E. loved sensory tubs when he was little so I’ve been waiting for Little Miss to stop putting everything in her mouth so we can start making them for her. (If you missed it here’s a round up of the ones I made for E. when he was three)
With such a big age gap (there are 6 1/2 years between them) I’m often looking for things they can do together and this was perfect. We went for a lovely walk during half term and collected a big pile of leaves, pinecones and acorns etc. E. loved doing this and really hunted for the best leaves and so on. We put it in a big tub – I find large under bed storage boxes the best for sensory tubs – we started with a smaller one and it really didn’t work as well.
- Conkers (we could only find a few – I think we missed the best time for these!)
- Silicone muffin tin (this doesn’t match the colour scheme which made me a bit sad (!!) but really helped give her something to do
- Cardboard tube (I don’t let my kids play with toilet roll tubes because I have a 7 year old boy in the house – but in most households I’m sure these would be fine!)
- Berries – I quickly took these out because she was squashing them between her fingers which is great for motor development but I wasn’t sure if they were poisonous!)
How I use sensory boxes
If you’ve been doing these for a while you can skip this but but hopefully it’ll be useful for some of you!
- No matter what the theme, sorting trays; spoons; tubes etc are really useful. As they get older and can do more imaginary play, little animals and people and so on are really good too.
- I (vaguely) clear the floor/ playing area first and I don’t leave them out for general play.
- At first I sit and model or narrate what they are doing. This is great for language development. “The acorn is in the tube”, “There’s another pinecone etc” If I’m modelling I just do stuff with the contents myself and sometimes they copy and sometimes they don’t.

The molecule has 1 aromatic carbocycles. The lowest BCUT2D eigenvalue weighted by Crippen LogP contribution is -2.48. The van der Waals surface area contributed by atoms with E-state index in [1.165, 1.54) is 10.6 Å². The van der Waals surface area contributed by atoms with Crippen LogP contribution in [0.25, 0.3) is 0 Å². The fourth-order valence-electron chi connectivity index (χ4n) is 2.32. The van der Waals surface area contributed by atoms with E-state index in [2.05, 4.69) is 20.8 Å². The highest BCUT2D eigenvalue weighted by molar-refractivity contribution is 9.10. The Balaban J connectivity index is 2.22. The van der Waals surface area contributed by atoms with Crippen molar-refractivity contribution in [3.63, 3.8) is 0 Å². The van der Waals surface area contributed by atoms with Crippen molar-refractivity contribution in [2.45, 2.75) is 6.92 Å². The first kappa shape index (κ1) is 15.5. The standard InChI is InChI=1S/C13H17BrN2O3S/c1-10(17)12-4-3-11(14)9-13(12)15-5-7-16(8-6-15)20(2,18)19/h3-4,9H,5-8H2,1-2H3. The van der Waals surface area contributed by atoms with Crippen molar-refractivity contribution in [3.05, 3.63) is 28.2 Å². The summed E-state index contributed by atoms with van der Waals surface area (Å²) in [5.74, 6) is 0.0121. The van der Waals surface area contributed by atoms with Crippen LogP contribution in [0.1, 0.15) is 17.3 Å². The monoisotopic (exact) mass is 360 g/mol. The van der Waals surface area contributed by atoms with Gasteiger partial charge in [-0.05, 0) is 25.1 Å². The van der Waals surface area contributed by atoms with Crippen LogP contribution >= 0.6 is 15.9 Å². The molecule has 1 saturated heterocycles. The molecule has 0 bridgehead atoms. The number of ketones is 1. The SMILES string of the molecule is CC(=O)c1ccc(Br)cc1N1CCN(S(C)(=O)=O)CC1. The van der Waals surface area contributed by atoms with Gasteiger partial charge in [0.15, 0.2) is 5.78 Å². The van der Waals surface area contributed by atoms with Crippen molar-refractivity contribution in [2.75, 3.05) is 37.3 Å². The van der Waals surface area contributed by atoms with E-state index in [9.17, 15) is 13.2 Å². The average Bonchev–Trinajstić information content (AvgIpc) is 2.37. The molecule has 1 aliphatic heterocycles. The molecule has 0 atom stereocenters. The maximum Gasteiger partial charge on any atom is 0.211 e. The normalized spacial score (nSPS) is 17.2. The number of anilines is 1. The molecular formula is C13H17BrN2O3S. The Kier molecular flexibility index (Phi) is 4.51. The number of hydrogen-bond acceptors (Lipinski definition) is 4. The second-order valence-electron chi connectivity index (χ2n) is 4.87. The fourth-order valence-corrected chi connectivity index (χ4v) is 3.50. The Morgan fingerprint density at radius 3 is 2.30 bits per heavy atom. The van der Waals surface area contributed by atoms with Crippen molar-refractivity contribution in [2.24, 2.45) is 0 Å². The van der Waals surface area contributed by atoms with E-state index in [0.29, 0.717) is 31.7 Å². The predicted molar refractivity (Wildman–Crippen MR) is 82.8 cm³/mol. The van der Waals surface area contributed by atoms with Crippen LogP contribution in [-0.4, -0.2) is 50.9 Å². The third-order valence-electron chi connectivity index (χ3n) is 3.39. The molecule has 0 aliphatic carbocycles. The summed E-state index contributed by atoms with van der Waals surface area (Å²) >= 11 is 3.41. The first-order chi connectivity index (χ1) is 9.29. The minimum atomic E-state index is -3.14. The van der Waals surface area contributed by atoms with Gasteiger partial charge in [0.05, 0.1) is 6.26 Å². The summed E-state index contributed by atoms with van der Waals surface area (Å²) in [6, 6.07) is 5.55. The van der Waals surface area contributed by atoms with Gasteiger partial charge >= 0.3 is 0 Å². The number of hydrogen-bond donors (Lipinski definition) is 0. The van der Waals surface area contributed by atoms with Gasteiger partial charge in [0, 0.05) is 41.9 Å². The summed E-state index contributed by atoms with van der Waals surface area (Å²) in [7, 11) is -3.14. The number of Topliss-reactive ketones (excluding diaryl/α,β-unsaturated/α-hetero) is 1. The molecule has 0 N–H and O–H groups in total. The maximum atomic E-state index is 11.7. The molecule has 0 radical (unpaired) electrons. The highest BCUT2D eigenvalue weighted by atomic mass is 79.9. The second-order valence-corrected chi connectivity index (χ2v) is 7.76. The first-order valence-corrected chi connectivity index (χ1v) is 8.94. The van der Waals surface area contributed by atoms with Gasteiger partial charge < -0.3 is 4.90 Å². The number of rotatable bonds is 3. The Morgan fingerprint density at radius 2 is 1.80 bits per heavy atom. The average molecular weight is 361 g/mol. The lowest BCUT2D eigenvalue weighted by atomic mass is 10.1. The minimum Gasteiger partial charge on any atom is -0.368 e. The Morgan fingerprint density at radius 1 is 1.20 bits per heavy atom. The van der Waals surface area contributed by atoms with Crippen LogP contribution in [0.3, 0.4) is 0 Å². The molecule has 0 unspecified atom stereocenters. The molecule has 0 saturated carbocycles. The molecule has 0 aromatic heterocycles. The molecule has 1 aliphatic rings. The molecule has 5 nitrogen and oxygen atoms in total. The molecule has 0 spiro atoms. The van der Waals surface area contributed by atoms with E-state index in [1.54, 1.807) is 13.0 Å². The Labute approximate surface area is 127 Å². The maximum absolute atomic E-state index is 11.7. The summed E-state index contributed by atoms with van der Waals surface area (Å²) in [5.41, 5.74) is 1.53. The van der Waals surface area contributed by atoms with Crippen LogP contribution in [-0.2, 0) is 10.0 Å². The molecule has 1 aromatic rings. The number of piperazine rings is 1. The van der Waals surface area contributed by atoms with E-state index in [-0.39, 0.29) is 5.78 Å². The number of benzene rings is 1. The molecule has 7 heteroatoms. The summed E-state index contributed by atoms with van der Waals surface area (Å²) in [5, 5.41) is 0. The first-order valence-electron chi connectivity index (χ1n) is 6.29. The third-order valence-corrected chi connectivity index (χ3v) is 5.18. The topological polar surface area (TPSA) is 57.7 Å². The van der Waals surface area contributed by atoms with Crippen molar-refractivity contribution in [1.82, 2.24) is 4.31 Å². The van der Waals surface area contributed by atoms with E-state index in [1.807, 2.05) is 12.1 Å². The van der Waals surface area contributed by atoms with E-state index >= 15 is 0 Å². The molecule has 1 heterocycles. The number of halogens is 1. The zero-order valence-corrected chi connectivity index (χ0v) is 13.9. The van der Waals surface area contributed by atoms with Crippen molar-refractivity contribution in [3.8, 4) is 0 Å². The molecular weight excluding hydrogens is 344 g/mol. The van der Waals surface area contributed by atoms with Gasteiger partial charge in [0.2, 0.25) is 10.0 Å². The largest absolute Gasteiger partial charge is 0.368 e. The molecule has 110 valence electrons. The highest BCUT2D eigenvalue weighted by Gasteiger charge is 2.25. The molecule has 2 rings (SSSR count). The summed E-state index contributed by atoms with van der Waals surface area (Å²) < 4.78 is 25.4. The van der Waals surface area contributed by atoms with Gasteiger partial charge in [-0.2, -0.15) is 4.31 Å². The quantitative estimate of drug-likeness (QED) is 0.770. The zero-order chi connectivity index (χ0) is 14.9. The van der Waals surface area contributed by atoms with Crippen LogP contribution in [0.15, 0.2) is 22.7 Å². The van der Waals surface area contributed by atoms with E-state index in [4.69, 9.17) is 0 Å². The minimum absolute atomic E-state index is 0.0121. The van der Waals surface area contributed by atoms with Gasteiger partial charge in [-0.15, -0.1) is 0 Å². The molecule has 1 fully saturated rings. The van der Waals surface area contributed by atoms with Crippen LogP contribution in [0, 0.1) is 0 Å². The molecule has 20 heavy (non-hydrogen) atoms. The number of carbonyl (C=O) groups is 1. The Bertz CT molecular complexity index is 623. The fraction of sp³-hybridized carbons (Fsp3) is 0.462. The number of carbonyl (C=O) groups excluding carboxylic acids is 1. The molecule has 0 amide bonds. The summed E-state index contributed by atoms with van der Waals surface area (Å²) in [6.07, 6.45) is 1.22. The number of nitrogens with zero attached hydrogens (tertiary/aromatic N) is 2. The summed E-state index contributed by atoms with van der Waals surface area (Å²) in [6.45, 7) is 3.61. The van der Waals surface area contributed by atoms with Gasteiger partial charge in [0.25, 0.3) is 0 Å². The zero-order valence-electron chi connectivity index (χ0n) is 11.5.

- Once they’ve got the hang of it I tend to leave them to play more independently – but monitor more closely than I might do with normal toys
- I don’t let them just dump the whole thing on the floor – if they start tipping it out we put them back in. Little Miss can manage this at 16 months even though she regularly tips the entire contents of her toy box out!
- When they are finished or getting bored of it we pack it up and put it away.
- She absolutely loves it! ‘Box’ has quickly become a new word and whenever she sees it she yells for it.
- Motor skills – grabbing, putting things in tubes and the muffin tray are all good for her hand eye coordination.
- Language skills, she’s learning ‘in’ and ‘on’ as well as the words for the contents of the box.
- Sorting and separating. These are early maths skills she’s developing – if she was older I’d maybe model some pattern making or basic addition and subtraction as well.
- Understanding of the world – she definitely seems even more interested in the leaves falling from the trees. It’s also given rise to conversations with her big brother about the changing of the seasons.
- Social – as a ‘new toy’ everyone has sat and played with her and talked to her about it.
- I’m sure there are lots more that I’ll think of as soon as I hit publish.
This was really easy to set up and apart from the box itself (our previous one is being used to actually store things!!) it was completely free.
For more information
- Counting Coconuts – I was really inspired by this blog when I first started making tubs. It’s currently not being updated but it’s a great resource.
- My Pinterest board.
- Other posts I’ve written on sensory play.
Have you tried sensory tubs with your little ones? I’m always looking for new ideas.